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Meaford's Sykes Street Development - the facts
A local business and downtown building owner's perspective on Sykes development
Already gone. What we've lost forever, and how it can happen again.
Cherished places worth fighting for
Pillars and Pediments – Musings on the advantages of heritage preservation
Recipe for a livable community
What is heritage conservation? A brief overview
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What Meaford is doing about heritage
Meaford's Official Plan and other important documents
Meaford heritage success stories





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Wednesday, February 4, 2015

Meaford's Sykes Street Development - the facts

Following is a letter sent to the Municipality in advance of the Public Meeting on Feb. 2 regarding an application to amend the Official Plan to permit additional height for a development on #35-47 Sykes St:

The interest in development on Sykes Street is exciting news. It validates what we all know – Meaford is a great place with a lot of economic potential – and it's gratifying to have that recognized.

At the same time, we acknowledge and stand behind the decade-plus worth of time, energy, and careful consideration Council, municipal staff, and volunteers from the community have put into developing sound plans for sustainable economic growth. These plans recognize the importance of our well-preserved and authentic heritage street-scape, and include specific recommendations and controls to preserve it:

Meaford's Economic Development Strategy (2010) recognizes the economic importance and value of downtown heritage architecture.

Meaford's Community Improvement Plan (updated December 2011) recommended the height limits later adopted in the Official Plan.

Meaford's Official Plan (amended May 2014) limits building height to 11 metres and three storeys (with a maximum of four considered, if stepped back or beneath a sloped roof.) Even under bonus zoning provisions, in which the developer provides additional public benefits in exchange for increased height, the maximum is set at 15.5 metres.

Meaford's Heritage Conservation District has been created under the direction of Council. The process, which took two years and considerable expense, affirms the economic importance and value of authentic downtown heritage architecture.

So what are we considering?

The proposed zoning By-law amendment would increase the maximum building height permitted by 6 metres (19.7 feet). This is 54.5 % (more than half again) higher than the current allowable height.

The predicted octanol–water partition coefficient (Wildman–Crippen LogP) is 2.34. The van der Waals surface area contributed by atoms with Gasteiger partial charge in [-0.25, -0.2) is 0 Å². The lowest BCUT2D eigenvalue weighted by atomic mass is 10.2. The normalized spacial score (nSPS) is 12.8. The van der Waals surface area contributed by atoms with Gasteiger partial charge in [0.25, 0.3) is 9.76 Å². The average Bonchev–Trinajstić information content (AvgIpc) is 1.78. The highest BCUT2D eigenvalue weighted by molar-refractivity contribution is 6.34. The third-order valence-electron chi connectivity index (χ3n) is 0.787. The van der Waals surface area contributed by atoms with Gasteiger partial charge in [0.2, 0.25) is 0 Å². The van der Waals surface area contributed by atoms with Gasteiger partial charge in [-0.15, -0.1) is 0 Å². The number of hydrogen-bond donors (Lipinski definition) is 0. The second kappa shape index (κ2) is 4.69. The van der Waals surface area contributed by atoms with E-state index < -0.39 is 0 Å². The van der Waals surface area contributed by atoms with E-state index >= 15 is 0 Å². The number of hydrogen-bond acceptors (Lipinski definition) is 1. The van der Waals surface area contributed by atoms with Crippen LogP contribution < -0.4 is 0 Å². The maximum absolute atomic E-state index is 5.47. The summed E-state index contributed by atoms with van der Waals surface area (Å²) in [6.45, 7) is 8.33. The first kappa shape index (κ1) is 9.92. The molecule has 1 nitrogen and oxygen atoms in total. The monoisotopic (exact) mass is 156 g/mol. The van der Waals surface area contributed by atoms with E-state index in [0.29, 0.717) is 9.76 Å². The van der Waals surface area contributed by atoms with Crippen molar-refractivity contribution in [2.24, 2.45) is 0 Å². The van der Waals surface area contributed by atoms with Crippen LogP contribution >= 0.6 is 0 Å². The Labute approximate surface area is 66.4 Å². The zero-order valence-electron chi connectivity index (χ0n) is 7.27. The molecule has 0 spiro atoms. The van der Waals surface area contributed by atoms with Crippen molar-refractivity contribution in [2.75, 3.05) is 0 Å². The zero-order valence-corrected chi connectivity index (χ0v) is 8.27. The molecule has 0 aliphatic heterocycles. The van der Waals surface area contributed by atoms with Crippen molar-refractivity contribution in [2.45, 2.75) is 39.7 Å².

It's also 1.5 metres (5 feet) higher than the maximum considered in the Official Plan under bonus zoning provisions.

The proposed development also implicitly requires the demolition of four existing buildings.

Neither of these things should be considered lightly. We need to very carefully review the details of what's being proposed.

The elevation provided by the architect approximates a height of 15.4 metres. But the proposal asks for 17 metres (approximated below:)



Obviously, standing beneath the buildings or looking down the street would reveal a very different perspective at 17 metres (approximated below:)



While height increases to the rear might be accommodated, a façade of this height is precisely what all of the planning documents above seek to discourage or prohibit.

Furthermore, demolition of a significant percentage of our downtown core to accommodate this development is at cross-purposes to this community’s vision.

There are other options. A height increase up to the maximum provided for in the bonus provision to the rear, with a reasonable setback might be considered "in return for the provision of facilities, services or matters of public benefit as are set out in the by-law", as the Official Plan has it. Two potential matters of public benefit suggested in the plan are:



ACO Meaford agrees with the developer’s architect, Wes Surdyka: “Units [bricks] should be restored to the original condition to have proper appearance.” We would like to see the developer save the original façades, and build a modern building behind them.

This new development could be a great thing for Meaford. But before we rush to discard a significant investment of time and money in careful planning, and rip out an irreplaceable part of our very rare street-scape, we need to consider how we can combine development with efforts to maintain the integrity of our downtown. Let's not do something we'll regret later; instead, let's consider how we can encourage a heritage development success story.

Truth in advertising





Stedman's is approximately 12 metres high. In this rendering from the developer, the new building is purported to be 15.5 metres high, though appears to be much less. The actual proposed amendment to the Official Plan would allow for 17 metres.


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